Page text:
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Understanding Data Lakes

Thoughts on an increasingly popular way of storing information.
Jun | 12 | 2017


Jun | 12 | 2017
As I did the research for Analytics: The Agile Way, I encountered a relatively new concept in the business and tech landscape: the data lake. In this post and the next, I’ll broach the subject and describe why they matter.

Let’s begin by examining data lakes in contrast to data warehouses. The latter are predicated upon strictly defined schema—typically either of the star or snowflake variety. That is, they require writing and storing data in a very structured manner or shape. Data warehouses require the strict manipulation of data; they do not store data in its “natural state.”

The tightly controlled process of data warehousing often meets certain business needs—often reporting. Still, it fails to meet others. (More on that in my next post on the subject.)

Enter the Data Lake

I’ve been saying for a while now that traditional data warehouses can’t do it all. To this end, data lakes fulfill a genuine business need and software vendors have taken notice.

Yes, at a high level, both data warehouses and lakes store data but there’s a key difference: on-write vs. on-read.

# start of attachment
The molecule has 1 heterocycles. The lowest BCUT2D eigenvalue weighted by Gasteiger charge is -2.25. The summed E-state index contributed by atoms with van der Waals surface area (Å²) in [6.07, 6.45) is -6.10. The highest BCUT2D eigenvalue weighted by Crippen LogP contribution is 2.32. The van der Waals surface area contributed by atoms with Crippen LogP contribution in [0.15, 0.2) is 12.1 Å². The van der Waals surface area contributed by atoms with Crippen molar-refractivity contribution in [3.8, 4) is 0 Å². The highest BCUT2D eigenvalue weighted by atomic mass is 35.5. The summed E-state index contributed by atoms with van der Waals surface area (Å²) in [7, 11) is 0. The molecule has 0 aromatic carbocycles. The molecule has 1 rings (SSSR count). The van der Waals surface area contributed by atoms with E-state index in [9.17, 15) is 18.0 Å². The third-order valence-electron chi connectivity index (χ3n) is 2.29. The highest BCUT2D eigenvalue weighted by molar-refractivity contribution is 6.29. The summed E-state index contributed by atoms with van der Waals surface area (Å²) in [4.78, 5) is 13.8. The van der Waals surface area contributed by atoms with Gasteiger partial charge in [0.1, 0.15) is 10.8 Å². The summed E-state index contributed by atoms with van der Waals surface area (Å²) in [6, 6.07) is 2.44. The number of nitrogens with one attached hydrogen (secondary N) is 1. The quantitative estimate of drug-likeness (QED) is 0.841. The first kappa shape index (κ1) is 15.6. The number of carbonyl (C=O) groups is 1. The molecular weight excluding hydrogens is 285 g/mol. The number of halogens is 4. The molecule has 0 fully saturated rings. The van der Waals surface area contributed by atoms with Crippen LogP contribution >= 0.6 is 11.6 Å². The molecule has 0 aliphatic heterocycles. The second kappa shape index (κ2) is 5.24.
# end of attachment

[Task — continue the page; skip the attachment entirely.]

Foolish is the soul who believes that there’s no difference between on-write vs. on-read.

Let me explain.

Data lakes still require schema but that schema isn’t pre-defined. It’s ad hoc or, if you like, on-read. Data is applied to a plan or schema as it is pulled out of a stored location, not as it goes in. Put differently, data remains in its unaltered (read: natural) state. Critically, a data lake doesn’t define requirements unless and until users query the data. As Margaret Rouse writes:

Each data element in a lake inherits unique identifier tagged with an extended set of metadata tags. When a business question arises, users can query the data lake for relevant data. The end goal: that those users can analyze that smaller dataset to help answer the question.

Think about it. When used correctly, data lakes offer business and technical users to query smaller, more relevant, and more flexible datasets. As a result, query times can drop to a fraction of what they would have been in a datamart, data warehouse, or relational database.

Simon Says

I see a bright future for data lakes. Data volumes continue to increase—especially of the unstructured variety. Data storage costs keep plummeting and data is increasingly valuable. Rather than trying to retrofit useful and mature technologies to a very new environment, expect intelligent organizations to experiment with and adopt data lakes over the next few years.

In my next post on this subject, I’ll describe a few specific ways that companies can use data lakes.

IBM paid me to write this post, but the opinions in it are mine.

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